Ali Saleh al-Marri is a convicted conspirator who entered the United States before Sept. 11, 2001, in order to create a dreaded sleeper cell here that might someday launch an attack on Americans similar to what we witnessed earlier this month in Paris. When the feds woke from their slumber on Sept. 11, they wisely began to search immigration records for persons who came here with no discernible purpose from places known to spawn terrorist groups and who had overstayed their visas. Al-Marri was one such person.

Illustration on heroism replaced by narcissism by Alexander Hunter/The Washington Times

Heroes in the age of the selfie

Heroes, real ones, are getting harder to find. One of the few remaining annual surprises in the typical State of the Union address is the president’s introduction of his “mystery guest.” President Reagan introduced the first one in 1982, celebrating one Leonard Skutnik for an extraordinary act of courage.

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 (AP Photo/Evan Vucci)

Flunking Econ 101

Julia lives. Everybody is trying to forget Julia, President Obama's campaign cartoon figure from his 2012 re-election campaign. "The Life of Julia" touted the advantages of cradle-to-grave federal munificence, from universal pre-kindergarten classes for toddlers to Obamacare for everybody. "Julia" might have been called a celebration of womb-to-tomb munificence, except that a shower of contraceptives and abortions under Obamacare would mean that prospective descendants of Julia would never make it out of the womb.

President Barack Obama speaks at Pellissippi State Community College, Friday, Jan. 9, 2015, in Knoxville, Tenn., about new initiatives to help more Americans go to college and get the skills they need to succeed. (AP Photo/Carolyn Kaster)

Obama's bogus community college giveaway

President Obama can't resist the temptation to gin up new entitlements that chase votes but make problems worse—free tuition at community colleges would be no exception.

The Embassy of FInland in the nation's capital has won a coveted Leadership in Energy and Environmental Design (LEED) Platinum certification for it site design and practices. The embassy interior is shown here.  (Embassy of FInland)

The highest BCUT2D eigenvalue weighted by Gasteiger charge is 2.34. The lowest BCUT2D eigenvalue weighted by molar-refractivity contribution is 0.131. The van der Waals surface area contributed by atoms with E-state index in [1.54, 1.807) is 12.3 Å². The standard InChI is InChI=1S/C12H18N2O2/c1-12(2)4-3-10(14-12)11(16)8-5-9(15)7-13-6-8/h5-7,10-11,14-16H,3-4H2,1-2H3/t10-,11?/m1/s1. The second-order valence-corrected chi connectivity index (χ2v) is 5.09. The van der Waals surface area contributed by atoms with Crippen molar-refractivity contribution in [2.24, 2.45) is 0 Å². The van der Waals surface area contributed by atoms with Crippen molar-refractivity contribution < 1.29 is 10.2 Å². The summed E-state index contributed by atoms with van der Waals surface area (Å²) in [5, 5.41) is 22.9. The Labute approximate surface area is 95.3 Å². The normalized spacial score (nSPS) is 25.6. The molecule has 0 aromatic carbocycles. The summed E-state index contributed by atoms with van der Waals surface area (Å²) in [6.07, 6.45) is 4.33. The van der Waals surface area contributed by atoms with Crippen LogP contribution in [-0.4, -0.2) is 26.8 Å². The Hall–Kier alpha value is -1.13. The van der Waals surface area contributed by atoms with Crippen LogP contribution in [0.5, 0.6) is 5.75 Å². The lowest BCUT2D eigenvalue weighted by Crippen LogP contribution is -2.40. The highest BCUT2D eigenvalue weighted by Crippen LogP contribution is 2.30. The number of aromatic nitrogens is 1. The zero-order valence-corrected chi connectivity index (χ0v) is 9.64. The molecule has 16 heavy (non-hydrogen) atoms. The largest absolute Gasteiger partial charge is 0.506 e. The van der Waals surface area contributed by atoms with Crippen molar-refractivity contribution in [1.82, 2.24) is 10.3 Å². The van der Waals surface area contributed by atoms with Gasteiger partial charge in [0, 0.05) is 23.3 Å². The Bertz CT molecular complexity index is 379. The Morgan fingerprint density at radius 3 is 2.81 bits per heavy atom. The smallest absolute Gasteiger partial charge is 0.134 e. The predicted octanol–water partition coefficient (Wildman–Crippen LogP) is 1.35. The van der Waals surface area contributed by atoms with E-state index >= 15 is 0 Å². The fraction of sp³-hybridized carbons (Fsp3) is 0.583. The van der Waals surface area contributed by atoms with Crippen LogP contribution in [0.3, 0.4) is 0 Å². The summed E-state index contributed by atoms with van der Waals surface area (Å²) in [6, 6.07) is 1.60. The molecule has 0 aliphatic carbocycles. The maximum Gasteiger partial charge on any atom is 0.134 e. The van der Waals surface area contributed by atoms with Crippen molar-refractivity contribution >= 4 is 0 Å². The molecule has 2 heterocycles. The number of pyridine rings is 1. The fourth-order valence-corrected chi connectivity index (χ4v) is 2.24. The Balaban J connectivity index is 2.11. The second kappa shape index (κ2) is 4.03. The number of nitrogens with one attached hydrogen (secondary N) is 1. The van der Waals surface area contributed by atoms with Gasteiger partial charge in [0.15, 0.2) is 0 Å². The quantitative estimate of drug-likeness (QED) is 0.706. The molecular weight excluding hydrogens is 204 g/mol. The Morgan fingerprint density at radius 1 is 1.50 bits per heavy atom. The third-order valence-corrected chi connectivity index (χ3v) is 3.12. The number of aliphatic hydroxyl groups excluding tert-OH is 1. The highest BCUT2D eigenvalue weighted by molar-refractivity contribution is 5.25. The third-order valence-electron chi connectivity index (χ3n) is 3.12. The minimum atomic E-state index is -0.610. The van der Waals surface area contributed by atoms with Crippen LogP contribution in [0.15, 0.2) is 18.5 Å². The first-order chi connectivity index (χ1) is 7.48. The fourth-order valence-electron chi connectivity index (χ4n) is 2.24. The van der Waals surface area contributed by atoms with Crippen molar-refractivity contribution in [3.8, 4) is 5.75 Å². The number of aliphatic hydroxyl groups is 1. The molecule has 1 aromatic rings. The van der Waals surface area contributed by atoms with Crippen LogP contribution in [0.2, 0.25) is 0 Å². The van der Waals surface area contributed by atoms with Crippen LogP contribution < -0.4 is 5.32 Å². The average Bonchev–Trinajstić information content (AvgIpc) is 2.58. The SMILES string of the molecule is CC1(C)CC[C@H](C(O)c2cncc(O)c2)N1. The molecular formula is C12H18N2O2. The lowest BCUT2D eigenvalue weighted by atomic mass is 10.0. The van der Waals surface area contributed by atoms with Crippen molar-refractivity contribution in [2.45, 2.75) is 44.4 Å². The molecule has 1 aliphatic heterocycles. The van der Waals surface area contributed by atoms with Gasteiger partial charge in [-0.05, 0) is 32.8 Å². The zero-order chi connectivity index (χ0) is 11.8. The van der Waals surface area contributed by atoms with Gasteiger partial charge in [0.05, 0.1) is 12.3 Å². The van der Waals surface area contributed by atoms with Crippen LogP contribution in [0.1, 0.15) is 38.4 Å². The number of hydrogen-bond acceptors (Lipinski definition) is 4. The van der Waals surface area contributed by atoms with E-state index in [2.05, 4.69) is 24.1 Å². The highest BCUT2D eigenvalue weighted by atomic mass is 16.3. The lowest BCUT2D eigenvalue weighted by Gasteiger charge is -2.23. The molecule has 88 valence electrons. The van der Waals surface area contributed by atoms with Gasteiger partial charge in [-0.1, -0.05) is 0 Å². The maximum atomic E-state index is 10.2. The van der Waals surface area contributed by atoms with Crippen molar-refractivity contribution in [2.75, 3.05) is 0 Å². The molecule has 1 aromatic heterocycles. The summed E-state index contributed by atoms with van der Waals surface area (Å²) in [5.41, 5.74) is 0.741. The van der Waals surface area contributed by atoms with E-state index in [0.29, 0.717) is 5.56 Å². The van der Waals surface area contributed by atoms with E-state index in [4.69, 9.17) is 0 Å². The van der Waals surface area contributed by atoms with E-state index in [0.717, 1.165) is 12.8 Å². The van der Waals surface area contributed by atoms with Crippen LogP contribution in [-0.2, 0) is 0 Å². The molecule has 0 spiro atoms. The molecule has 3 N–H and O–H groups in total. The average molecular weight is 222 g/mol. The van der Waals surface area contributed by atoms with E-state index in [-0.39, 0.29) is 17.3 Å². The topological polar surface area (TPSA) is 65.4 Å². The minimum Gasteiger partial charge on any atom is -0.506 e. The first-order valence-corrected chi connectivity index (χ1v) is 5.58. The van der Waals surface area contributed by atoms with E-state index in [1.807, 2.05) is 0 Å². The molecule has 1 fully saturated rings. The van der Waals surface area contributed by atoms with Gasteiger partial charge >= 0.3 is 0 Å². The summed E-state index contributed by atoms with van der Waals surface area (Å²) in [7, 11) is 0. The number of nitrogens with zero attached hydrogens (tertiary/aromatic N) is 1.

A first: The green-minded Embassy of Finland wins a coveted LEED platinum certification

- The Washington Times

On-site composting, high efficiency water faucets, low energy consumption, bikes for staffers and no plastic cups on the premises - these are just a few measures one green-minded embassy has taken. And to much acclaim. The Embassy of Finland in the nation's capital has been awarded the Leadership in Energy and Environmental Design (LEED) Platinum certification - and the first embassy in the U.S. to win the ultimate designation. There's history. In previous years, the striking and beautifully designed diplomatic site has won a "green," then a "gold" designation. Such efforts can only enhance the nation's image on these shores and elsewhere.

Marine Le Pen      Associated Press photograph

The worm in Charlie’s apple

An atrocity is a terrible way to increase a magazine's circulation, but that's how Charlie Hebdo got its current run of 3 million copies or more, up from 65,000. Satire, once regarded on Broadway as "what closed on Saturday night," now sells, and this week in Paris it might sell out.

General William Donovan works in the OSS headquarters offices during World War II. (OSS Society)

Saved from the wrecking ball? New plans emerge for OSS HQ, historic home to the nation's top spies

- The Washington Times

Three cheers, and perhaps a 21-gun salute for a rare cultural victory in the age of hasty conclusions and insta-buildings. The General Services Administration is now mulling over practical ways to preserve one of the most unique clutch of buildings in the nation's capital, all previously faced with a most undignified tear down. The august former headquarters of the Office of Strategic Services - that's the precursor of the CIA - were at risk of facing the bulldozer, potentially to fall in favor of new office space for the Department of State, which stands close by, as does the Lincoln Memorial, Kennedy Center and multiple historic sites.